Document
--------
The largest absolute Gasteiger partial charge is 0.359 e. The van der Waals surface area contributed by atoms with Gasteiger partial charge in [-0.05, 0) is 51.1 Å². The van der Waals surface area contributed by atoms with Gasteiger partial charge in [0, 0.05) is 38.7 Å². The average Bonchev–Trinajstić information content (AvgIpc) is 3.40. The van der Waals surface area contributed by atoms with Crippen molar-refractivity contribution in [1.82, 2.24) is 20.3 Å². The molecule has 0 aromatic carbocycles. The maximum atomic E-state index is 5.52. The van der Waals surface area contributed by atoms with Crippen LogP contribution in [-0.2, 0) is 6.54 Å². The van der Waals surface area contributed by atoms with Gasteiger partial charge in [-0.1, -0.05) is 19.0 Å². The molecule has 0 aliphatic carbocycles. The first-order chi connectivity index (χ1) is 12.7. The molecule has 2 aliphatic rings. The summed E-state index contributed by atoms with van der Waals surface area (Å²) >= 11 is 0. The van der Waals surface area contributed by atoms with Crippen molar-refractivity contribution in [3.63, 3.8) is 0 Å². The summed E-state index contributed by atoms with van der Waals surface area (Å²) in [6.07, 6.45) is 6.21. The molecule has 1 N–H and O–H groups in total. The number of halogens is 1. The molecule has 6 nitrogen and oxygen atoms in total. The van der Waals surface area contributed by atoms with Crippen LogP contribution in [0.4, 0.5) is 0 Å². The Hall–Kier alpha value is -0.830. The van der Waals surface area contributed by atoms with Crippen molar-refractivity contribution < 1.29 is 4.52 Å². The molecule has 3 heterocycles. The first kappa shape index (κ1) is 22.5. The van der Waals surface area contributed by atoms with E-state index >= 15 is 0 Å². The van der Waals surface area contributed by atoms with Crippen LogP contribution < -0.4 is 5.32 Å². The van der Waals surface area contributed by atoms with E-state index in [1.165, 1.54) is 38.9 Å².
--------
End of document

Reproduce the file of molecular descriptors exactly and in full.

The largest absolute Gasteiger partial charge is 0.359 e. The van der Waals surface area contributed by atoms with Gasteiger partial charge in [-0.05, 0) is 51.1 Å². The van der Waals surface area contributed by atoms with Gasteiger partial charge in [0, 0.05) is 38.7 Å². The average Bonchev–Trinajstić information content (AvgIpc) is 3.40. The van der Waals surface area contributed by atoms with Crippen molar-refractivity contribution in [1.82, 2.24) is 20.3 Å². The molecule has 0 aromatic carbocycles. The maximum atomic E-state index is 5.52. The van der Waals surface area contributed by atoms with Crippen LogP contribution in [-0.2, 0) is 6.54 Å². The van der Waals surface area contributed by atoms with Gasteiger partial charge in [-0.1, -0.05) is 19.0 Å². The molecule has 0 aliphatic carbocycles. The first-order chi connectivity index (χ1) is 12.7. The molecule has 2 aliphatic rings. The summed E-state index contributed by atoms with van der Waals surface area (Å²) >= 11 is 0. The van der Waals surface area contributed by atoms with Crippen molar-refractivity contribution in [3.63, 3.8) is 0 Å². The summed E-state index contributed by atoms with van der Waals surface area (Å²) in [6.07, 6.45) is 6.21. The molecule has 1 N–H and O–H groups in total. The number of halogens is 1. The molecule has 6 nitrogen and oxygen atoms in total. The van der Waals surface area contributed by atoms with Crippen LogP contribution in [0.4, 0.5) is 0 Å². The Hall–Kier alpha value is -0.830. The van der Waals surface area contributed by atoms with Crippen molar-refractivity contribution < 1.29 is 4.52 Å². The molecule has 3 heterocycles. The first kappa shape index (κ1) is 22.5. The van der Waals surface area contributed by atoms with E-state index >= 15 is 0 Å². The van der Waals surface area contributed by atoms with Crippen LogP contribution < -0.4 is 5.32 Å². The van der Waals surface area contributed by atoms with E-state index in [1.165, 1.54) is 38.9 Å².